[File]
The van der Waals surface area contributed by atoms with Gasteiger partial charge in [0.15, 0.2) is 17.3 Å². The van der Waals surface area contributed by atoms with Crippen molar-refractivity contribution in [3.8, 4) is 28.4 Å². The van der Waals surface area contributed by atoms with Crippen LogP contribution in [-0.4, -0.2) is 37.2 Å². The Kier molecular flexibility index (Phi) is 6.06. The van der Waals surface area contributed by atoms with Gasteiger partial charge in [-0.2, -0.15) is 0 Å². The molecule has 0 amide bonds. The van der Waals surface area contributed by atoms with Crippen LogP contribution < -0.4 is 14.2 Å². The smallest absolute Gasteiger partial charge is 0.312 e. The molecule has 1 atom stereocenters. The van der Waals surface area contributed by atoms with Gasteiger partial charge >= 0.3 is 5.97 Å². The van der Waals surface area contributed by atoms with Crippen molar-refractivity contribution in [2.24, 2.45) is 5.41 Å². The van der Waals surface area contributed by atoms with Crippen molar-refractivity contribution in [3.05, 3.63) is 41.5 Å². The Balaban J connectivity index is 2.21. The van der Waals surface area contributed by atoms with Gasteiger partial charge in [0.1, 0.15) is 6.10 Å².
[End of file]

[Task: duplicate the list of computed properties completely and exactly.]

The van der Waals surface area contributed by atoms with Gasteiger partial charge in [0.15, 0.2) is 17.3 Å². The van der Waals surface area contributed by atoms with Crippen molar-refractivity contribution in [3.8, 4) is 28.4 Å². The van der Waals surface area contributed by atoms with Crippen LogP contribution in [-0.4, -0.2) is 37.2 Å². The Kier molecular flexibility index (Phi) is 6.06. The van der Waals surface area contributed by atoms with Gasteiger partial charge in [-0.2, -0.15) is 0 Å². The molecule has 0 amide bonds. The van der Waals surface area contributed by atoms with Crippen LogP contribution < -0.4 is 14.2 Å². The smallest absolute Gasteiger partial charge is 0.312 e. The molecule has 1 atom stereocenters. The van der Waals surface area contributed by atoms with Gasteiger partial charge >= 0.3 is 5.97 Å². The van der Waals surface area contributed by atoms with Crippen molar-refractivity contribution in [2.24, 2.45) is 5.41 Å². The van der Waals surface area contributed by atoms with Crippen molar-refractivity contribution in [3.05, 3.63) is 41.5 Å². The Balaban J connectivity index is 2.21. The van der Waals surface area contributed by atoms with Gasteiger partial charge in [0.1, 0.15) is 6.10 Å².